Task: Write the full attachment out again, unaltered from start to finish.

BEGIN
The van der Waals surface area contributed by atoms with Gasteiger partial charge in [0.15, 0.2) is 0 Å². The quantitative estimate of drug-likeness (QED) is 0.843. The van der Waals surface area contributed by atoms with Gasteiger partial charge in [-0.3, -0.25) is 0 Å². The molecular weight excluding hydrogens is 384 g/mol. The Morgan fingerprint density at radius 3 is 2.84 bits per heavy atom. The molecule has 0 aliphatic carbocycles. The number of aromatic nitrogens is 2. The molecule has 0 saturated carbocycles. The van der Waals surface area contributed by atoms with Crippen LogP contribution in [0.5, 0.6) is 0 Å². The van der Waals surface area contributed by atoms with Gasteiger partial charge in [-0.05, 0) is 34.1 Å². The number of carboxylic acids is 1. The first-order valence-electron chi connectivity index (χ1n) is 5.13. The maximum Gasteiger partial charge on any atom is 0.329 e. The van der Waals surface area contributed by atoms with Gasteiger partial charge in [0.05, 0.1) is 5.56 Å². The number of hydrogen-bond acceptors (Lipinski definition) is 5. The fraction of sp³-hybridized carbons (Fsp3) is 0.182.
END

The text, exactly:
The van der Waals surface area contributed by atoms with Gasteiger partial charge in [0.15, 0.2) is 0 Å². The quantitative estimate of drug-likeness (QED) is 0.843. The van der Waals surface area contributed by atoms with Gasteiger partial charge in [-0.3, -0.25) is 0 Å². The molecular weight excluding hydrogens is 384 g/mol. The Morgan fingerprint density at radius 3 is 2.84 bits per heavy atom. The molecule has 0 aliphatic carbocycles. The number of aromatic nitrogens is 2. The molecule has 0 saturated carbocycles. The van der Waals surface area contributed by atoms with Crippen LogP contribution in [0.5, 0.6) is 0 Å². The van der Waals surface area contributed by atoms with Gasteiger partial charge in [-0.05, 0) is 34.1 Å². The number of carboxylic acids is 1. The first-order valence-electron chi connectivity index (χ1n) is 5.13. The maximum Gasteiger partial charge on any atom is 0.329 e. The van der Waals surface area contributed by atoms with Gasteiger partial charge in [0.05, 0.1) is 5.56 Å². The number of hydrogen-bond acceptors (Lipinski definition) is 5. The fraction of sp³-hybridized carbons (Fsp3) is 0.182.